Biotechs have been a hot sector this year at least until very recently. How hot? Intensely so according to the following tweet & chart:

    Embedded image permalink

    But what about Hot IPOs as a sector?

    • Ryan Detrick, CMT ‏@RyanDetrick  – Commented on StockTwits: +1 “@KimbleCharting: Party like its 1999? Losing IPO’s hitting 1999 record levels again!… http://stks.co/c0Toj 




    Haven’t you heard the old saying about many many charts lying at the bottom of the ocean? Well, we might see that next week with many of the charts above if the alternating up-down weeks pattern described by Ryan Detrick above holds next week.

    After all, Chair Yellen could surprise positively, the payroll number could come in at 250K or higher and/or Putin might throw in the towel and go take a vacation at the Black Sea ports he just acquired. A strong rally would essentially make many of the above charts invalid and so, once again, Caveat Reader


    6. Gold

    Like the actions of some people precious to us, we can’t make any sense of the action in precious metals. Apparently, we are not the only ones:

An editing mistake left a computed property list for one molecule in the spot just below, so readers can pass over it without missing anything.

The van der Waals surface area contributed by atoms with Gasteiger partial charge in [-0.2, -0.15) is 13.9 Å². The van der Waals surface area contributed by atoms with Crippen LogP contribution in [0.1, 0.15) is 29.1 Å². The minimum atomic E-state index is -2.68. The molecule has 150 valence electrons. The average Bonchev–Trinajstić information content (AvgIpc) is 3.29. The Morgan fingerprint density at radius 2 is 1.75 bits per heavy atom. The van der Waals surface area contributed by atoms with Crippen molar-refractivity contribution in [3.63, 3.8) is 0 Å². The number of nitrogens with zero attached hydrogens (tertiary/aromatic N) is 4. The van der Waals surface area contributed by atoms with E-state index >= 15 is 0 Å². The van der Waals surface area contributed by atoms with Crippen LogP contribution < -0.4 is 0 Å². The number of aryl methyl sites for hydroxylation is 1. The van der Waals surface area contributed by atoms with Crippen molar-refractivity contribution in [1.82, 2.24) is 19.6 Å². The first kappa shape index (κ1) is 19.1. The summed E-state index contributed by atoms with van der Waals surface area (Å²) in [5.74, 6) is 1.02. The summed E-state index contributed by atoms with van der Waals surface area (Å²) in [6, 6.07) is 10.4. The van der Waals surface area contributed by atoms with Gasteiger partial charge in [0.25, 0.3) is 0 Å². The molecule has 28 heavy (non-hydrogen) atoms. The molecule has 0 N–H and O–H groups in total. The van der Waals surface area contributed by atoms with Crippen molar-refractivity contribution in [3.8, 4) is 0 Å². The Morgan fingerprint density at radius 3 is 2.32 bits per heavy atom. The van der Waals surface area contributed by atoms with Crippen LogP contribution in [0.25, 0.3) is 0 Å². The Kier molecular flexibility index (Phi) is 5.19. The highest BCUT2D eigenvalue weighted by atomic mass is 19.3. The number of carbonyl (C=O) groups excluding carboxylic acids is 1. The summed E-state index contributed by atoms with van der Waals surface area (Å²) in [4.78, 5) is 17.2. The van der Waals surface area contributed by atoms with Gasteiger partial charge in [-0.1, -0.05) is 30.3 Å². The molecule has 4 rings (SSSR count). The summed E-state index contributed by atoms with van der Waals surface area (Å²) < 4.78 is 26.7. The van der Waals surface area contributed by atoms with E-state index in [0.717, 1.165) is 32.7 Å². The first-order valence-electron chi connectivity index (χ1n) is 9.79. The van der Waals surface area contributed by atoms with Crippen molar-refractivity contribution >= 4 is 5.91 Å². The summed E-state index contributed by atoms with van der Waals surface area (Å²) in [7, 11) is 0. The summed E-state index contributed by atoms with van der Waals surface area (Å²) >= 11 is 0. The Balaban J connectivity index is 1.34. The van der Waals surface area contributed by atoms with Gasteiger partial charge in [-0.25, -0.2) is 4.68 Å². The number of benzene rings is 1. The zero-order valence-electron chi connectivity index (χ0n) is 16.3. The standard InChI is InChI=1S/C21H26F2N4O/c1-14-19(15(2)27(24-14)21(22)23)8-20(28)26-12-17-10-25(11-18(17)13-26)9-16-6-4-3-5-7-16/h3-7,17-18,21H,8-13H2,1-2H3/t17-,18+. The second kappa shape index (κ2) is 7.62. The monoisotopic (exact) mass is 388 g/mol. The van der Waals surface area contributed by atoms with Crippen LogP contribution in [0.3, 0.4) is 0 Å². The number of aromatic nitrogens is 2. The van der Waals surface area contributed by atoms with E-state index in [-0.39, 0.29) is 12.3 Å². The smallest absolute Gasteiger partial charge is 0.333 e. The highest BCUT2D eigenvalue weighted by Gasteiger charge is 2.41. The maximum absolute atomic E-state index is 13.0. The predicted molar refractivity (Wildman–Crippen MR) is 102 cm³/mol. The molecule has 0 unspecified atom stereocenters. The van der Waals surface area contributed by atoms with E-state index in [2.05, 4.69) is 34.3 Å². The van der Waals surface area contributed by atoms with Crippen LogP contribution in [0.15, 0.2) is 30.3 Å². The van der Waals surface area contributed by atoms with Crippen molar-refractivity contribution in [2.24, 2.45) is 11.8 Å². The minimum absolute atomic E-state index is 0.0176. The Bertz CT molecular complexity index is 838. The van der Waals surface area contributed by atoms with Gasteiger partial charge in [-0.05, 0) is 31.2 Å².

• Ryan Detrick, CMT ‏@RyanDetrick – Big spike in $GDX late vs. $GLD not doing much.  Not 100% sure what it means, but I am long $GDX

    But Friday’s rally came as George Gero told viewers of CNBC Futures Now on Thursday afternoon:

    • “One of the largest suppliers of gold, and of course platinum, is Russia,” said George Gero, precious metals strategist at RBC Capital Markets. “And if they’re going to be involved in sanctions, and more problems with Ukraine, and deliveries are curtailed—and there is already a problem in South Africa between the miners of platinum, palladium and the mining companies—all of that could somehow explode on the upside and curtail deliveries, meaning higher prices.”